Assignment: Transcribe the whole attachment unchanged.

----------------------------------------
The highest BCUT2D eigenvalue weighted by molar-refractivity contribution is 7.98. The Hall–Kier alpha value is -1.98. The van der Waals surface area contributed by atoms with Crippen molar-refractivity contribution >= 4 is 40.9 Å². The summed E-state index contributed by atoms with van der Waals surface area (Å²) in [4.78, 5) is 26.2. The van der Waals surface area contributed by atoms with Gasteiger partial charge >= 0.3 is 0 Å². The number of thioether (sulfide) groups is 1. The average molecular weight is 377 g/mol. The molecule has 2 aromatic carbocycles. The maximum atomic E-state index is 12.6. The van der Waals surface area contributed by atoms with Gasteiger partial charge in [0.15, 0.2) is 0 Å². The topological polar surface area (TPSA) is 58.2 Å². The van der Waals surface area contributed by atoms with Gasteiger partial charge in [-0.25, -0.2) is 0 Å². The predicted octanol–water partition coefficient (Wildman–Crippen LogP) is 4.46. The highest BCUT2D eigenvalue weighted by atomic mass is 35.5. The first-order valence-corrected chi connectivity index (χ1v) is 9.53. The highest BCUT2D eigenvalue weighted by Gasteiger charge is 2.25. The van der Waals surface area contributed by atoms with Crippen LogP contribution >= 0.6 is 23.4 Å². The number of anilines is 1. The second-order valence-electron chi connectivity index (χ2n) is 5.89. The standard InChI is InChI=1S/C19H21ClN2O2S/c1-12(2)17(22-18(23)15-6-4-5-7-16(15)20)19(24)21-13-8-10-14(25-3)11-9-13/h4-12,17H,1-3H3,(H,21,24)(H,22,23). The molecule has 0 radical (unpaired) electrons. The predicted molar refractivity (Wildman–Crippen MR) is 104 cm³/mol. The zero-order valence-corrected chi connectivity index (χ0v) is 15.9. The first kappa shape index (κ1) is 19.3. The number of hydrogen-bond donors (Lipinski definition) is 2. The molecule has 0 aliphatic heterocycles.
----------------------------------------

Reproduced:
The highest BCUT2D eigenvalue weighted by molar-refractivity contribution is 7.98. The Hall–Kier alpha value is -1.98. The van der Waals surface area contributed by atoms with Crippen molar-refractivity contribution >= 4 is 40.9 Å². The summed E-state index contributed by atoms with van der Waals surface area (Å²) in [4.78, 5) is 26.2. The van der Waals surface area contributed by atoms with Gasteiger partial charge >= 0.3 is 0 Å². The number of thioether (sulfide) groups is 1. The average molecular weight is 377 g/mol. The molecule has 2 aromatic carbocycles. The maximum atomic E-state index is 12.6. The van der Waals surface area contributed by atoms with Gasteiger partial charge in [0.15, 0.2) is 0 Å². The topological polar surface area (TPSA) is 58.2 Å². The van der Waals surface area contributed by atoms with Gasteiger partial charge in [-0.25, -0.2) is 0 Å². The predicted octanol–water partition coefficient (Wildman–Crippen LogP) is 4.46. The highest BCUT2D eigenvalue weighted by atomic mass is 35.5. The first-order valence-corrected chi connectivity index (χ1v) is 9.53. The highest BCUT2D eigenvalue weighted by Gasteiger charge is 2.25. The van der Waals surface area contributed by atoms with Crippen LogP contribution >= 0.6 is 23.4 Å². The number of anilines is 1. The second-order valence-electron chi connectivity index (χ2n) is 5.89. The standard InChI is InChI=1S/C19H21ClN2O2S/c1-12(2)17(22-18(23)15-6-4-5-7-16(15)20)19(24)21-13-8-10-14(25-3)11-9-13/h4-12,17H,1-3H3,(H,21,24)(H,22,23). The molecule has 0 radical (unpaired) electrons. The predicted molar refractivity (Wildman–Crippen MR) is 104 cm³/mol. The zero-order valence-corrected chi connectivity index (χ0v) is 15.9. The first kappa shape index (κ1) is 19.3. The number of hydrogen-bond donors (Lipinski definition) is 2. The molecule has 0 aliphatic heterocycles.